Bim Afolami: I agree with my hon. Friend’s focus on the individuals involved. Does he agree that the retrospective nature of the measure is not just a matter for the rule of law in the abstract, but that it undermines the trust of those people and their families and communities in our Government and our legal system, and will do so for generations to come?
Peter Aldous: I thank my hon. Friend for his intervention—he has a crystal ball, because he has foretold the next item in my speech.
The people affected have become a target. They are vulnerable people. They are not well paid and do not receive many of the benefits and protections that payroll employees do: sick pay, holiday pay and maternity and paternity leave. I would be grateful if my hon. Friend the Minister could advise us when he sums up the debate of whether the impact assessment has looked at the personal circumstances of the individuals who are being pursued, whether they are able to pay and what the impact will be on their lives.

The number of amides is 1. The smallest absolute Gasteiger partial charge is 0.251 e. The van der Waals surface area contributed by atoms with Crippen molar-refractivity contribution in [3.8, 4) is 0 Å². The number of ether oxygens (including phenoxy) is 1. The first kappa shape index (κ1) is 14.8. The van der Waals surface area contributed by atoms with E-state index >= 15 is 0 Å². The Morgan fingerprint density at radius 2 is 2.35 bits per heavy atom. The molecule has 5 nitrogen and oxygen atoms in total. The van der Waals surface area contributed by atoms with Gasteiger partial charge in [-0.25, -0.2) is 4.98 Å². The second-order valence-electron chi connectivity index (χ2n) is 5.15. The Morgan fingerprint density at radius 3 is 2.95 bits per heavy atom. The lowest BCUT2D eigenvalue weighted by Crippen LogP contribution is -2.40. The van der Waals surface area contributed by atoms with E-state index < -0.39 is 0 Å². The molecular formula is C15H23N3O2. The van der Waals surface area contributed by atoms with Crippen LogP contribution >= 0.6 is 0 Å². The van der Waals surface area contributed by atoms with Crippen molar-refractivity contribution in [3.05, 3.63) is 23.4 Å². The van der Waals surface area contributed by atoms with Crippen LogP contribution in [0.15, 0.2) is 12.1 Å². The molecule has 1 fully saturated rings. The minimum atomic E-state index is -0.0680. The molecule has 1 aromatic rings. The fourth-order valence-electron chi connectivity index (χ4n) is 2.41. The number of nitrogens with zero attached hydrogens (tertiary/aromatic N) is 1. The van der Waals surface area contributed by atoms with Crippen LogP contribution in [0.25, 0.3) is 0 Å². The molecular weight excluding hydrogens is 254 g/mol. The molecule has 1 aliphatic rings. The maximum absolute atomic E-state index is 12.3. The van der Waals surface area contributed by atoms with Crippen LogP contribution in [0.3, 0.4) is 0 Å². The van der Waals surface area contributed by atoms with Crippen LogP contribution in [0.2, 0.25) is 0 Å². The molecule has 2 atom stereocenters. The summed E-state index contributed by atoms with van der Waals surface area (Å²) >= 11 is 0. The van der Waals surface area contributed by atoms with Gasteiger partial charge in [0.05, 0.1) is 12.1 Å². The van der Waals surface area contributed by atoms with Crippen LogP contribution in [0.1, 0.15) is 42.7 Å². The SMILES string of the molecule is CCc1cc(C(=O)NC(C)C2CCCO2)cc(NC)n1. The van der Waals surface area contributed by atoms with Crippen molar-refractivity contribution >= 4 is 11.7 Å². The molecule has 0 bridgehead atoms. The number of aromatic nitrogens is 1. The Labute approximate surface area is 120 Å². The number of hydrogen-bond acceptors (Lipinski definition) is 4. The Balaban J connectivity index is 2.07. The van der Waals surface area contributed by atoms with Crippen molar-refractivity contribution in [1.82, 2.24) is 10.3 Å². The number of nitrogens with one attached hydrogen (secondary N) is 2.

My second point, which my hon. Friend Bim Afolami foretold, is that the basis on which the 2019 loan charge has been introduced and many individuals are now being pursued is that it is retrospective. It undermines the cornerstone of taxation, which is that a Government should not seek to impose or increase a tax charge on income earned, gains realised or transactions concluded at a time before the legislation was announced.